The site was part of a country estate on the Surrey/ Sussex border where we had worked on a variety of restoration projects since 2003. One of the projects we undertook during that period was the design and construction of a thatched cottage. The site had many constraints as it was in the Green Belt and was also in an Area of Outstanding Natural Beauty. Additionally, among the other properties included within the estate were two grade II listed houses.
When we began work on the estate there was a small house in a separate plot which was occupied by the head gardener. The house was discreetly located amongst woodland but over time had fallen into disrepair. The existing house was unattractive and had no architectural merit so the client decided a new house should be commissioned rather then attempt to refurbish the existing.
Part of the persuasive case for replacing the existing house was its location on the site. The existing property occupied the middle of the plot and had been constructed perpendicular to the plot as can be seen above.
The house effectively dissected the plot giving a large garden to one side and a small garden on the other, without vehicular access.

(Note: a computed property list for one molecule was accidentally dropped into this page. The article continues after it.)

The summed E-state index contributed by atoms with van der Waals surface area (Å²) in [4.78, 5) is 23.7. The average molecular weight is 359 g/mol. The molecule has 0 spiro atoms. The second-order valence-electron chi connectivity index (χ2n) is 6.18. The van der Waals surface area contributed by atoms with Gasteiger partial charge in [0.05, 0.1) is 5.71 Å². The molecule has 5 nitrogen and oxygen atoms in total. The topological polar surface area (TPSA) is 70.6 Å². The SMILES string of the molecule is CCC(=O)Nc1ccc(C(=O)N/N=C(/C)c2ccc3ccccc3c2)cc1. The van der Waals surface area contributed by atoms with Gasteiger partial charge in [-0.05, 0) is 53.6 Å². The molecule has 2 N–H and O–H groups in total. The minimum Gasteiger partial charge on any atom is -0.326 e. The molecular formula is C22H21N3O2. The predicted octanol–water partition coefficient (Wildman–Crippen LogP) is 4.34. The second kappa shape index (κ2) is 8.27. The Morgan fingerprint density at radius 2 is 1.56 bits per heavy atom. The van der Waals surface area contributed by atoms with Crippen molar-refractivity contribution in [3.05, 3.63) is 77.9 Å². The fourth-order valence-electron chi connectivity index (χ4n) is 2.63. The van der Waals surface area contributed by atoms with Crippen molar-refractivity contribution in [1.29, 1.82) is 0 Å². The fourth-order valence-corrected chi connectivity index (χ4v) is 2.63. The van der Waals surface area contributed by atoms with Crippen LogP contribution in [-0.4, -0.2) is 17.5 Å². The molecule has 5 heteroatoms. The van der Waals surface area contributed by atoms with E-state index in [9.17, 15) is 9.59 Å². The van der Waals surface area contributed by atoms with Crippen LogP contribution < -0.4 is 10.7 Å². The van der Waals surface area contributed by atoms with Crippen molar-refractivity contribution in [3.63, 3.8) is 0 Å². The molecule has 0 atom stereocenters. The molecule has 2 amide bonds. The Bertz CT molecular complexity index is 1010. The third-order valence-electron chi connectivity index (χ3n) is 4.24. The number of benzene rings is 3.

We recommended that any new dwelling should be located towards the back of the plot with views looking back down the strip of land. This would enable a garden to be provided behind the house and a new vehicular access to be constructed to the front.
At about this time we began thinking about the final design of the house. A few years previously we had thatched a barn on the estate which had been very well received consequently that become the natural choice for the roof with limewashed walls below to avoid painting so as to make the house appear more authentic.
After various attempts at providing a pleasing design we prepared some sketches which appeared promising and this led to our preparing a photoshopped image as above.
The picture imagined a two-story cottage with a thatched roof. Internally the design would produce a bedroom and bathroom on the first floor and on the ground floor, a sitting room, kitchen, bedroom, bathroom and study.
When the drawings and photoshopped image were shown to the client he confirmed his approval and instructed us to seek planning permission.
Then followed a two-year period of negotiation with the Local Authority during which challenging issues were discussed such as the new location for the house being some distance from the original position and the height of the property being no higher than original house etc.
Over time all the issues were resolved, and approval obtained.
The construction phase took twelve months and the overall cost was in the region of 300k.